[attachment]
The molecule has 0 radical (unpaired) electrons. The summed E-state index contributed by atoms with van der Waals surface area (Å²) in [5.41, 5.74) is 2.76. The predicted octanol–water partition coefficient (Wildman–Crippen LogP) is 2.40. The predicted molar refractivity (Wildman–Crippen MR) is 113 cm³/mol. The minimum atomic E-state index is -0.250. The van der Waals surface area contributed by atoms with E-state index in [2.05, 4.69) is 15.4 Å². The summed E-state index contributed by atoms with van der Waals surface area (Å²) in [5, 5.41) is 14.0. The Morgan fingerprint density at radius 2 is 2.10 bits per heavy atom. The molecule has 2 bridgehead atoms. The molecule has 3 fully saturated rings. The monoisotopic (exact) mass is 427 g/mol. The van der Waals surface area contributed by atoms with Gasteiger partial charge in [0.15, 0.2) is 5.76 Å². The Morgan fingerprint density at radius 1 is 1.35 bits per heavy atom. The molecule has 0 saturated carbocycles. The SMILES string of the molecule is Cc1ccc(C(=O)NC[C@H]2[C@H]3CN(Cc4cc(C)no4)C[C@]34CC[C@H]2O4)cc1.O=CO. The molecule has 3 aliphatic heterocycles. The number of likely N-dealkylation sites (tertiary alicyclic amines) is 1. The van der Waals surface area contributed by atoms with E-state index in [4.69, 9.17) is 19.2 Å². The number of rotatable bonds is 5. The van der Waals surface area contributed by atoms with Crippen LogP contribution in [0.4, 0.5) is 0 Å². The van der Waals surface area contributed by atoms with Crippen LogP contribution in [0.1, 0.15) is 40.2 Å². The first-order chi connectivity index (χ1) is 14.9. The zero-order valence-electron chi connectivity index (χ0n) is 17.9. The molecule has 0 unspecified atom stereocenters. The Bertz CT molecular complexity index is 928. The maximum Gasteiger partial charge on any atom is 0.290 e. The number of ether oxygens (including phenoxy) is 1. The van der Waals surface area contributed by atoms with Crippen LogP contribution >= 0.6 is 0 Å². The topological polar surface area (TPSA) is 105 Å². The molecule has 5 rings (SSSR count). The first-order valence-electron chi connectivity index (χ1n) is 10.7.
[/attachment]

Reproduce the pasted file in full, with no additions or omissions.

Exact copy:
The molecule has 0 radical (unpaired) electrons. The summed E-state index contributed by atoms with van der Waals surface area (Å²) in [5.41, 5.74) is 2.76. The predicted octanol–water partition coefficient (Wildman–Crippen LogP) is 2.40. The predicted molar refractivity (Wildman–Crippen MR) is 113 cm³/mol. The minimum atomic E-state index is -0.250. The van der Waals surface area contributed by atoms with E-state index in [2.05, 4.69) is 15.4 Å². The summed E-state index contributed by atoms with van der Waals surface area (Å²) in [5, 5.41) is 14.0. The Morgan fingerprint density at radius 2 is 2.10 bits per heavy atom. The molecule has 2 bridgehead atoms. The molecule has 3 fully saturated rings. The monoisotopic (exact) mass is 427 g/mol. The van der Waals surface area contributed by atoms with Gasteiger partial charge in [0.15, 0.2) is 5.76 Å². The Morgan fingerprint density at radius 1 is 1.35 bits per heavy atom. The molecule has 0 saturated carbocycles. The SMILES string of the molecule is Cc1ccc(C(=O)NC[C@H]2[C@H]3CN(Cc4cc(C)no4)C[C@]34CC[C@H]2O4)cc1.O=CO. The molecule has 3 aliphatic heterocycles. The number of likely N-dealkylation sites (tertiary alicyclic amines) is 1. The van der Waals surface area contributed by atoms with E-state index in [4.69, 9.17) is 19.2 Å². The number of rotatable bonds is 5. The van der Waals surface area contributed by atoms with Crippen LogP contribution in [0.4, 0.5) is 0 Å². The van der Waals surface area contributed by atoms with Crippen LogP contribution in [0.1, 0.15) is 40.2 Å². The first-order chi connectivity index (χ1) is 14.9. The zero-order valence-electron chi connectivity index (χ0n) is 17.9. The molecule has 0 unspecified atom stereocenters. The Bertz CT molecular complexity index is 928. The maximum Gasteiger partial charge on any atom is 0.290 e. The number of ether oxygens (including phenoxy) is 1. The van der Waals surface area contributed by atoms with Crippen LogP contribution >= 0.6 is 0 Å². The topological polar surface area (TPSA) is 105 Å². The molecule has 5 rings (SSSR count). The first-order valence-electron chi connectivity index (χ1n) is 10.7.